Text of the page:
Rebecca Foust

Mom’s Canoe

Do you remember your old canoe?
Wooden wide-bellied, tapered ends
made to slip through tight river bends
swiftly, like shadow.
Hull hollow-ribbed, wing of bird,
skimming the water more glider than boat,
ponderous in portage, weightless afloat.
Frail origami, vessel of air,
wide shallow saucer suspended where 
shallows met shadows near the old dam.
Remember how it glowed like summer honey,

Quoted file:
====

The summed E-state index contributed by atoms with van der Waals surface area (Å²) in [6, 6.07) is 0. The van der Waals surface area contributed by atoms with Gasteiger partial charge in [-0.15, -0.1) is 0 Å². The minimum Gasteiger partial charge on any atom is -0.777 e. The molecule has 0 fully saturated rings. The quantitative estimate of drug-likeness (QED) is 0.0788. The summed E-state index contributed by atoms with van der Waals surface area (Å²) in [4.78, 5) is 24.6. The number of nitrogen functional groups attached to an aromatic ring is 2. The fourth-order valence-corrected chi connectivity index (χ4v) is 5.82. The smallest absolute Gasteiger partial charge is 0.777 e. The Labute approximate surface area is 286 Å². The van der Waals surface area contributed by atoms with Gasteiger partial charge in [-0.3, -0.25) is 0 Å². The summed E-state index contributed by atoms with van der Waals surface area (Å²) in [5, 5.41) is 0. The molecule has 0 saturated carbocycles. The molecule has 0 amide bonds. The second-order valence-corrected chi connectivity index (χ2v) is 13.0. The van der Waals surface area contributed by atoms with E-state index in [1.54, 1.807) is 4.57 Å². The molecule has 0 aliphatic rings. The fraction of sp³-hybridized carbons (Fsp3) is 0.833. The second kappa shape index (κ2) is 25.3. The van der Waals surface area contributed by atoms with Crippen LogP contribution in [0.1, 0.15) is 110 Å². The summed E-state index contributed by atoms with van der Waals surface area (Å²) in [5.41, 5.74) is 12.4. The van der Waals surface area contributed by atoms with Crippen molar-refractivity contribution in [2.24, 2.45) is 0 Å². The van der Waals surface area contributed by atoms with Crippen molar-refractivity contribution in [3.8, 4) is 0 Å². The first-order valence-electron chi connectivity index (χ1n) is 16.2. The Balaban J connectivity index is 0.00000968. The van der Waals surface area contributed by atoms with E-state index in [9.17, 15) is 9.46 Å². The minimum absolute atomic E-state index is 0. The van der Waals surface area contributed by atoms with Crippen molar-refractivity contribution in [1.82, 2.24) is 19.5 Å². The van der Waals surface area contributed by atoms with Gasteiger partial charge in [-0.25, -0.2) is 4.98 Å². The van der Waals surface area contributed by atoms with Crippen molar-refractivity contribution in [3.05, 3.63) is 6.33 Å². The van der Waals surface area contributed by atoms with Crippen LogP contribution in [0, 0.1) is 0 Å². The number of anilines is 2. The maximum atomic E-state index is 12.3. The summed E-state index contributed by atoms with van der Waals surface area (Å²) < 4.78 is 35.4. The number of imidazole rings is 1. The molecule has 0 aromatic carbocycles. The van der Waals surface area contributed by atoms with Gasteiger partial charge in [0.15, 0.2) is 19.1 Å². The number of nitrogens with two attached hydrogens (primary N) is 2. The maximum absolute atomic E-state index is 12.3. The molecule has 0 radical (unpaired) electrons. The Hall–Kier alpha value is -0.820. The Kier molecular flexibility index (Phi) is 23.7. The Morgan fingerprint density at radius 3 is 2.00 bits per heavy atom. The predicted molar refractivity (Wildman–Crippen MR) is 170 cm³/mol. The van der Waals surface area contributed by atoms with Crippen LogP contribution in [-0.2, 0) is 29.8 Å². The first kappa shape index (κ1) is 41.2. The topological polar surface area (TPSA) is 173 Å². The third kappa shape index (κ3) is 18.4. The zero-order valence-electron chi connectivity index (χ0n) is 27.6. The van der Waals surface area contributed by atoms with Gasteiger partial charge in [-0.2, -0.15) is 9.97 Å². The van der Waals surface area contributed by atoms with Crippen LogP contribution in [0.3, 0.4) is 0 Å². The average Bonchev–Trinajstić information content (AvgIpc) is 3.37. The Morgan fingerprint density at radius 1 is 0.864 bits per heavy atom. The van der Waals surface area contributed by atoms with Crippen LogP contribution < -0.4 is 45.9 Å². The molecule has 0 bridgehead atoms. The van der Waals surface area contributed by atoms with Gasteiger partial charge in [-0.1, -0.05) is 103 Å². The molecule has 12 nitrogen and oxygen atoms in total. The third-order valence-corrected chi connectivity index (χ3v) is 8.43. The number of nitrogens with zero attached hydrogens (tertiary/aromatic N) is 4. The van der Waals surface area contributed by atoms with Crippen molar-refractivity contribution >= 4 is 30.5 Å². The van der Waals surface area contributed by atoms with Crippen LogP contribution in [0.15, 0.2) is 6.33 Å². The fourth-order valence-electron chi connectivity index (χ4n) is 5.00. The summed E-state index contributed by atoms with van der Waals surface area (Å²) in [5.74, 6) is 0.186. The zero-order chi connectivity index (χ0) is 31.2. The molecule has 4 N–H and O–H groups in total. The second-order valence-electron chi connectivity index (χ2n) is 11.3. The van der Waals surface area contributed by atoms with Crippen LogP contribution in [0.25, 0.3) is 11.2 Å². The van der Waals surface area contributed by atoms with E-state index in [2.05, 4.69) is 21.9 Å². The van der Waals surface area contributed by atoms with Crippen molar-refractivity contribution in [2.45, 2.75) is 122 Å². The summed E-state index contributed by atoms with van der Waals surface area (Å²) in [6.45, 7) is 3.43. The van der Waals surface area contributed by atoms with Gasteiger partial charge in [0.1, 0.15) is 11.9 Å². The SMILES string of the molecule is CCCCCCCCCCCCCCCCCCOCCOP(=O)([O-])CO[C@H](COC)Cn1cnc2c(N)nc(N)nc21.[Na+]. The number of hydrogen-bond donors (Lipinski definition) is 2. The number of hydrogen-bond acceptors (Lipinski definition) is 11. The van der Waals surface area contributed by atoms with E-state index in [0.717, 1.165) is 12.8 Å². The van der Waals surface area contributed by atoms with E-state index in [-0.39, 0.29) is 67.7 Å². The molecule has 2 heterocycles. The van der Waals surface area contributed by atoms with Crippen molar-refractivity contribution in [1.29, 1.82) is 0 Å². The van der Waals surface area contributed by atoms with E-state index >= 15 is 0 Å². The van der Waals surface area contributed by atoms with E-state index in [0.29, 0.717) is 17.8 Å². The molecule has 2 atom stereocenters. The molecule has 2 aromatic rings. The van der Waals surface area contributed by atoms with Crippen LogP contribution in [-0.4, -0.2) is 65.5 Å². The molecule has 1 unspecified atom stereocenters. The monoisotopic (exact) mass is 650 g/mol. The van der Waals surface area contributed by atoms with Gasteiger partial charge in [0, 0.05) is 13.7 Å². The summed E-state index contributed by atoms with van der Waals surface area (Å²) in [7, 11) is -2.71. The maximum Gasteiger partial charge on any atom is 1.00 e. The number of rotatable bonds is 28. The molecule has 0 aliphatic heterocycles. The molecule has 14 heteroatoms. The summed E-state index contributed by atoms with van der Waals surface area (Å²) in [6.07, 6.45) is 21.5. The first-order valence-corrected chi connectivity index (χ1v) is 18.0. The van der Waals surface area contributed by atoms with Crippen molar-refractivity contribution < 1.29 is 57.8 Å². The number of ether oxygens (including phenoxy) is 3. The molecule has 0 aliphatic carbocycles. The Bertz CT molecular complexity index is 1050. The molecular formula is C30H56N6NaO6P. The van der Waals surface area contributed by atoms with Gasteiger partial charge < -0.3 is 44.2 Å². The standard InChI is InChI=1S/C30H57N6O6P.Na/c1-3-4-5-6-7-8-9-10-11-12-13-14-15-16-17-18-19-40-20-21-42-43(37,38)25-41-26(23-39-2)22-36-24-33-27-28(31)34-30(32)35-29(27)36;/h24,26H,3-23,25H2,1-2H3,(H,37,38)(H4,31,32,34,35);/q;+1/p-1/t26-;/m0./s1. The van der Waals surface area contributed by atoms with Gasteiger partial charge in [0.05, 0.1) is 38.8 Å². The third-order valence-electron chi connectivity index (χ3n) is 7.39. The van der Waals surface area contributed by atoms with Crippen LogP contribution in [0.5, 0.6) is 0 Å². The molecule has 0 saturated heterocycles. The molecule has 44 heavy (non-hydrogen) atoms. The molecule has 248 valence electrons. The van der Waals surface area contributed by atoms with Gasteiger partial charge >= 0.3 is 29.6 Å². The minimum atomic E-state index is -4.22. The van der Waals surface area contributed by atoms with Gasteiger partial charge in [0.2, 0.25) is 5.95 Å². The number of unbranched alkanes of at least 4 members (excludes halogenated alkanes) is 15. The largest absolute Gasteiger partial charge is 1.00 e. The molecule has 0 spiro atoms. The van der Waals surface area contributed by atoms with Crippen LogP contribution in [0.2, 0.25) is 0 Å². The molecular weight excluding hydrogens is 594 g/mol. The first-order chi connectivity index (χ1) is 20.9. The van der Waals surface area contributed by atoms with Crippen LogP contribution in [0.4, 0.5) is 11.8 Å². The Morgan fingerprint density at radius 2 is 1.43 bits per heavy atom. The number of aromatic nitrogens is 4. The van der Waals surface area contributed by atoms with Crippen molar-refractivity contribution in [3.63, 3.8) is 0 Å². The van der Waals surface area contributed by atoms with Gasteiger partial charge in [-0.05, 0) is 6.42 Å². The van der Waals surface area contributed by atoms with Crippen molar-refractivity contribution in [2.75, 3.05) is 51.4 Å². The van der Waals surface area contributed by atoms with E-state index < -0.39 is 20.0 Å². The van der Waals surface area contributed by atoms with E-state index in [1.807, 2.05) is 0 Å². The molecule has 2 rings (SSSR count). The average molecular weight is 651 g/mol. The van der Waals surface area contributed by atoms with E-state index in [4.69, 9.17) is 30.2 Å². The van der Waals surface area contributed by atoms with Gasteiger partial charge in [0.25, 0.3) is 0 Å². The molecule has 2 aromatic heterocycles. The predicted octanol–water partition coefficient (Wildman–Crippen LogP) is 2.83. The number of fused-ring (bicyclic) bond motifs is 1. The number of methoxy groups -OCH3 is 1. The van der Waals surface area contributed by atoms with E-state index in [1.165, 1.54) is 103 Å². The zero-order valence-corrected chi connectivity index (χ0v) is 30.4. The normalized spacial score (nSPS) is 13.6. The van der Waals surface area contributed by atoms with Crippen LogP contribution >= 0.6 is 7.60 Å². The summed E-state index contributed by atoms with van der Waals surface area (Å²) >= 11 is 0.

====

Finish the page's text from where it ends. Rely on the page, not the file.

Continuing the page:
rubbed with beeswax and turpentine
against leaks, cracks, weather and time?
All your housekeeping went into that canoe,
riding bow lifted, arced up like flight,
you j-stroking, side-slipping, eddying out. 
Frugal with movement, all without effort, 
like you walked and ran. I still see you 
rising from water to sky,
paddle held high,
river drops limning its edge.
Brown diamonds catch the light 
as you lift, then dip.
Parting the current, you slip
through the evening shadows.
You, birdsong, watersong, slanting light,
following a river bend, swallowed from sight.